The three witches do however, with one very simple phrase, "thou shalt be king hereafter", start a chain of events that ends horribly for just about all involved. But why would they do that?

They have nothing to gain from Duncan's death or the disastrous state Scotland descends into....unless, of course, you think of them as minions of the devil, which, of course, is exactly what King James I would have believed.

And, I suppose, this is an arguement that could be put forward if you wanted to label the three women 'evil'. By virtue of the fact they are 'witches', they're intimate with demons and are, therefore, by nature, evil. This sounds a little too simplistic for Shakespeare, though, doesn't it?

It also poses a problem in our perception of the play, because if we conclude that the witches are to blame for Macbeth's actions, then he isn't. And if you take away Macbeth's ability to make decisions that will affect his fate, then he loses some of his 'tragic' status.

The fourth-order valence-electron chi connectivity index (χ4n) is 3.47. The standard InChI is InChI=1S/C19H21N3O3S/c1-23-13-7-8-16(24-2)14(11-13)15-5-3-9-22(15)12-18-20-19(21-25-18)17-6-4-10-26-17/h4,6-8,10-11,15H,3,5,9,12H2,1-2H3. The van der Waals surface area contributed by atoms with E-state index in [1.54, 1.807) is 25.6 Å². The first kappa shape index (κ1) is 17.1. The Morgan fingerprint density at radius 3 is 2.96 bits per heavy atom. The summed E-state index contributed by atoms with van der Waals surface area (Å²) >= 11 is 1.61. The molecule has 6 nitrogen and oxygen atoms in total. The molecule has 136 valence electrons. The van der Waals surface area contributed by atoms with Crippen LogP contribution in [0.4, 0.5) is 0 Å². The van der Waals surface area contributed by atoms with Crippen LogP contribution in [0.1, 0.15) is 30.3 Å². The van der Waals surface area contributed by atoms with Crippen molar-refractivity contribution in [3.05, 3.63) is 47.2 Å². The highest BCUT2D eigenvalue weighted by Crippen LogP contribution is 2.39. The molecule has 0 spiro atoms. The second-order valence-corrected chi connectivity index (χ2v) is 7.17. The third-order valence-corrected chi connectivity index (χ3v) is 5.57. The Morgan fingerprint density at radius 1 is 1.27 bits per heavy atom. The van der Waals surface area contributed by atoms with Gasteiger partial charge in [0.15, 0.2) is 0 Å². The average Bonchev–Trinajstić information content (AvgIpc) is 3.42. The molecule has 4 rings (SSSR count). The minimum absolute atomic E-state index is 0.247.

Are the Witches Able to Foresee the Future?


Like Oedipus, Macbeth makes his own fate
It certainly seems that the three weird sisters know what is lying ahead for Macbeth - their latter prophecies are very specific, if ostensibly a little cryptic.

But if the events of the play are already written, not only does Macbeth take no responsibility for his actions, but the witches don't take any for theirs either.

For one thing, they are simply reporting facts. Fair enough, they're not like the soothsayer, who tries to warn Caesar, but they are really only messengers. And for another, they speak to Macbeth because that's their 'part' in the fate that's already written.

Maybe Macbeth was right, and all the characters are "poor players"; no more than puppets who have lines to speak and scenes to act.

But by taking this view, we remove the 'good' and 'bad' out of everything. Every action simply is what it is, because it has already been determined by some higher power.